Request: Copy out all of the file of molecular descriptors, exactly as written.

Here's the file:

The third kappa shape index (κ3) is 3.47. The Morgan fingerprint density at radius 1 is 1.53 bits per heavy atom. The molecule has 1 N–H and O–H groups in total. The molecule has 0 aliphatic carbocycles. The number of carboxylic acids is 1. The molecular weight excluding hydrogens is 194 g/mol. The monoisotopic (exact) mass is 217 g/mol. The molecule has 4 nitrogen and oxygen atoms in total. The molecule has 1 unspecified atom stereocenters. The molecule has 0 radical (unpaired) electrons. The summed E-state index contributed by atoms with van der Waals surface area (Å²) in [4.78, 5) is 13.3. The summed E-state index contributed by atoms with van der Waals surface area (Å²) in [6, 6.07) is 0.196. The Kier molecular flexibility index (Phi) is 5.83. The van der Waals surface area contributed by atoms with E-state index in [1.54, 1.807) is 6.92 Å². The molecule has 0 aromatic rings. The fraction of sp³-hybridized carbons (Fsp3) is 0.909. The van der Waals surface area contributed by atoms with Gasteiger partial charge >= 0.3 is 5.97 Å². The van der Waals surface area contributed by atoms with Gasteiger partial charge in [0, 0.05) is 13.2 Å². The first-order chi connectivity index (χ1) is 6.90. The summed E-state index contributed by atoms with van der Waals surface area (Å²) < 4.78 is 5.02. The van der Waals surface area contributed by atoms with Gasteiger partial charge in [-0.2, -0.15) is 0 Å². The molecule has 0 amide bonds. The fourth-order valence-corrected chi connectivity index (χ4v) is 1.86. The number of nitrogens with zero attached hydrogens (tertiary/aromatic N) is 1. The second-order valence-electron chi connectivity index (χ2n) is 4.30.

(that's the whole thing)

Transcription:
The third kappa shape index (κ3) is 3.47. The Morgan fingerprint density at radius 1 is 1.53 bits per heavy atom. The molecule has 1 N–H and O–H groups in total. The molecule has 0 aliphatic carbocycles. The number of carboxylic acids is 1. The molecular weight excluding hydrogens is 194 g/mol. The monoisotopic (exact) mass is 217 g/mol. The molecule has 4 nitrogen and oxygen atoms in total. The molecule has 1 unspecified atom stereocenters. The molecule has 0 radical (unpaired) electrons. The summed E-state index contributed by atoms with van der Waals surface area (Å²) in [4.78, 5) is 13.3. The summed E-state index contributed by atoms with van der Waals surface area (Å²) in [6, 6.07) is 0.196. The Kier molecular flexibility index (Phi) is 5.83. The van der Waals surface area contributed by atoms with E-state index in [1.54, 1.807) is 6.92 Å². The molecule has 0 aromatic rings. The fraction of sp³-hybridized carbons (Fsp3) is 0.909. The van der Waals surface area contributed by atoms with Gasteiger partial charge >= 0.3 is 5.97 Å². The van der Waals surface area contributed by atoms with Gasteiger partial charge in [0, 0.05) is 13.2 Å². The first-order chi connectivity index (χ1) is 6.90. The summed E-state index contributed by atoms with van der Waals surface area (Å²) < 4.78 is 5.02. The van der Waals surface area contributed by atoms with Gasteiger partial charge in [-0.2, -0.15) is 0 Å². The molecule has 0 amide bonds. The fourth-order valence-corrected chi connectivity index (χ4v) is 1.86. The number of nitrogens with zero attached hydrogens (tertiary/aromatic N) is 1. The second-order valence-electron chi connectivity index (χ2n) is 4.30.